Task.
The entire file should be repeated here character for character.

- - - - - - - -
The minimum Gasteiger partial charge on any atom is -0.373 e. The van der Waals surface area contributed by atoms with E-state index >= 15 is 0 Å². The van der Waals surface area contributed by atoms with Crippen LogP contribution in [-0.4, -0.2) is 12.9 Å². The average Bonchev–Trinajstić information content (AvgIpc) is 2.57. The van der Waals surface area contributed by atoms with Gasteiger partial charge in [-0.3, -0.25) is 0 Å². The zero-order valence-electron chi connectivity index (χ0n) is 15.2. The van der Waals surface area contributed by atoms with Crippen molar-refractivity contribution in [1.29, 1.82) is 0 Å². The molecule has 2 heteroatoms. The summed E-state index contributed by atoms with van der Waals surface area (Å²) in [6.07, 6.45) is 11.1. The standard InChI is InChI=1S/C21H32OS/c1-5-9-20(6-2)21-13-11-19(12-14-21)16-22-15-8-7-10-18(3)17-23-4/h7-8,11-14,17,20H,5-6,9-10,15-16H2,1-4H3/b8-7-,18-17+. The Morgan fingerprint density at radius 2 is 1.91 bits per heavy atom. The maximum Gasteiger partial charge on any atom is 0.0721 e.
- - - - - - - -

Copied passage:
The minimum Gasteiger partial charge on any atom is -0.373 e. The van der Waals surface area contributed by atoms with E-state index >= 15 is 0 Å². The van der Waals surface area contributed by atoms with Crippen LogP contribution in [-0.4, -0.2) is 12.9 Å². The average Bonchev–Trinajstić information content (AvgIpc) is 2.57. The van der Waals surface area contributed by atoms with Gasteiger partial charge in [-0.3, -0.25) is 0 Å². The zero-order valence-electron chi connectivity index (χ0n) is 15.2. The van der Waals surface area contributed by atoms with Crippen molar-refractivity contribution in [1.29, 1.82) is 0 Å². The molecule has 2 heteroatoms. The summed E-state index contributed by atoms with van der Waals surface area (Å²) in [6.07, 6.45) is 11.1. The standard InChI is InChI=1S/C21H32OS/c1-5-9-20(6-2)21-13-11-19(12-14-21)16-22-15-8-7-10-18(3)17-23-4/h7-8,11-14,17,20H,5-6,9-10,15-16H2,1-4H3/b8-7-,18-17+. The Morgan fingerprint density at radius 2 is 1.91 bits per heavy atom. The maximum Gasteiger partial charge on any atom is 0.0721 e.